But going back to the revolt that had its hub in Hamat, it was a demonstration of just what kind of guy Sargon II was. In 720 BC he destroyed Hamat and spared the lives of some 6,300 people from the region, dubbed them “guilty Assyrians,” and made them rebuild the city.

That grin, folks. It says a lot.

Now, where Sargon the Great had mad military skills, Sargon II had mad manipulation skills (on top of a mighty military). He also had mounting bills and no cash, so he put his manipulation skills to work.

In 717 BC Sargon II attacked the small but wealthy via-location-on-trade-route kingdom of Carchemish and accused its king of treachery. The king of Carchemish probably knew that Sargon II was not very nice, so even though he knew he was being jerked around, he also knew he was helpless against the Assyrian army, so he had no choice but to just do as Sargon II told him to do, which was to just show him the 60 tons of silver and everything else that made Carchemish especially useful to Assyria.

Now, this huge acquisition of silver was enough to help the Assyrian economy go from being bronze-based to silver-based, so you can add that to Sargon II’s list of accomplishments.

Three years later Sargon II must have run out of cash, because he went on to capture the holy city of Musasir and accused its king of treachery, too. The loot from that manipulation venture garnered more than a ton of gold, with about 10 tons of silver among other riches, mostly collected by the city’s main temple over many centuries. This allowed Sargon II to not only pay the bills, but to also build Dur-Sarruken, a vast palace that eclipsed all those that preceded it in size and quality. It was vast in size and filled with reliefs that included scenes from the conquest of Musasir, as well as the well-known winged bulls that still amaze all who stand before them.

Winged bulls at Sargon II’s palace in Khorsabad, as they were found. You can now see them at the Louvre in Paris. (Source)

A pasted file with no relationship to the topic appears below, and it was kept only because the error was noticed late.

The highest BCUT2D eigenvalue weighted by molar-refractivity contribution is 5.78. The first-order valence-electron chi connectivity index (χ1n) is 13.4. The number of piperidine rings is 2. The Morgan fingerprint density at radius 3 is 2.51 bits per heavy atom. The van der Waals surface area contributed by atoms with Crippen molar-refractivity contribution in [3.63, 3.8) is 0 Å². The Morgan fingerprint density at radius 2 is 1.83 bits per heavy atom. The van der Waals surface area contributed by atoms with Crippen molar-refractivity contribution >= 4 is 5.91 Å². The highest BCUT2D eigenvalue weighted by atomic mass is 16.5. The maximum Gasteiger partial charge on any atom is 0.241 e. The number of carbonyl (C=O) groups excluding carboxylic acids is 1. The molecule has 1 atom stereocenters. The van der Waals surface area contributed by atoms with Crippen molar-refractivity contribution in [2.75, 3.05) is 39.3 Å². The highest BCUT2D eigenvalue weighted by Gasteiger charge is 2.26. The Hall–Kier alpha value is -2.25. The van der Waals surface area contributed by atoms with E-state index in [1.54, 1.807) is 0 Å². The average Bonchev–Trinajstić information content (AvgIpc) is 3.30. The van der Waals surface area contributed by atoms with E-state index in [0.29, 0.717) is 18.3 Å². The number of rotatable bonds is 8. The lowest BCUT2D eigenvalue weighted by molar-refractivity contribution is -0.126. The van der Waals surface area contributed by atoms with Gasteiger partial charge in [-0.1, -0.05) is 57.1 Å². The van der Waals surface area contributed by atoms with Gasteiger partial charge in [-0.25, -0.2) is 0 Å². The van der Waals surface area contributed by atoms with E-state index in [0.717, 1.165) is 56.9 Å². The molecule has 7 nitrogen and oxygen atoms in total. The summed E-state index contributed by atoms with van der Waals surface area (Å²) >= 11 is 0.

Sargon II’s Palace was built in an otherwise sleepy village in 713 BC that eventually became Khorsabad, the largest city in Assyria, complete with a massive irrigation system that sustained the population presiding over an area that measured almost three square kilometers.

Plan of the city of Khorsabad and Sargon II’s Palace. (Source: http://www.arthistory.upenn.edu/spr03/422/April28/422April28.html)

Sargon II’s struggle to keep the Assyrian Empire stretching far and rebellion-free continued until his final military attempt to secure the Tabal region in 705 BC. That rebellion, like that of Babylon’s, was successful, but Sargon II was never able to reclaim it like he did Babylon, as he was killed in battle and his body was lost to the enemy.

It was a catastrophic end to the reign of a king who spent a lot of time and effort keeping something together that just did not want to be together. Sargon’s II’s legacy was one of a powerful empire plagued by unrest and bad fortune for those who ruled it, including Sargon II’s son, Sennacherib, who is believed to have been murdered by one of his own sons.

And that concludes the first part of a four-part series, and next, I will tell you about Hammurabi, the lead singer of The Mesopotamians, and a bit nicer than the two Sargons.

Sources and further reading:

http://history-world.org/sargon_the_great.htm

http://www.ancient.eu.com/Sargon_of_Akkad/

http://cornellia.fws1.com/Ancientworlds/sargon.htm

http://www.hyperhistory.net/apwh/bios/b1sargon.htm

http://www.britishmuseum.org/explore/highlights/article_index/s/sargon_ii,_king_of_assyria.aspx

http://cornellia.fws1.com/Ancientworlds/sargon.htm

 
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Posted by on February 18, 2012 in Akkadian, Assyrian, Kings

 

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“The Mesopotamians”

Since I try to keep things fun around here, even though it doesn’t seem like it at first glance (I wrote about asphalt!), I thought I’d use a fun song to introduce a mini-series of posts that will elaborate on what this song, “The Mesopotamians” by They Might Be Giants, is about…

Actually, I should say I will be elaborating on who this song is about, because the day has come when someone gives a damn!

Sargon, Hammurabi, Ashurbanipal and Gilgamesh had plenty scratched down onto the clay about them in the kingdoms where they not-so-secretly reigned, and I’ve taken it upon myself to relay all the highlights of what was written to you.

To get you started, you can find the song’s lyrics here, and a general (and very enthusiastic) analysis of those lyrics here.

Stay tuned! (And sorry about getting the song stuck in your head. That’s tough.)

 
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Posted by on February 14, 2012 in Music, Video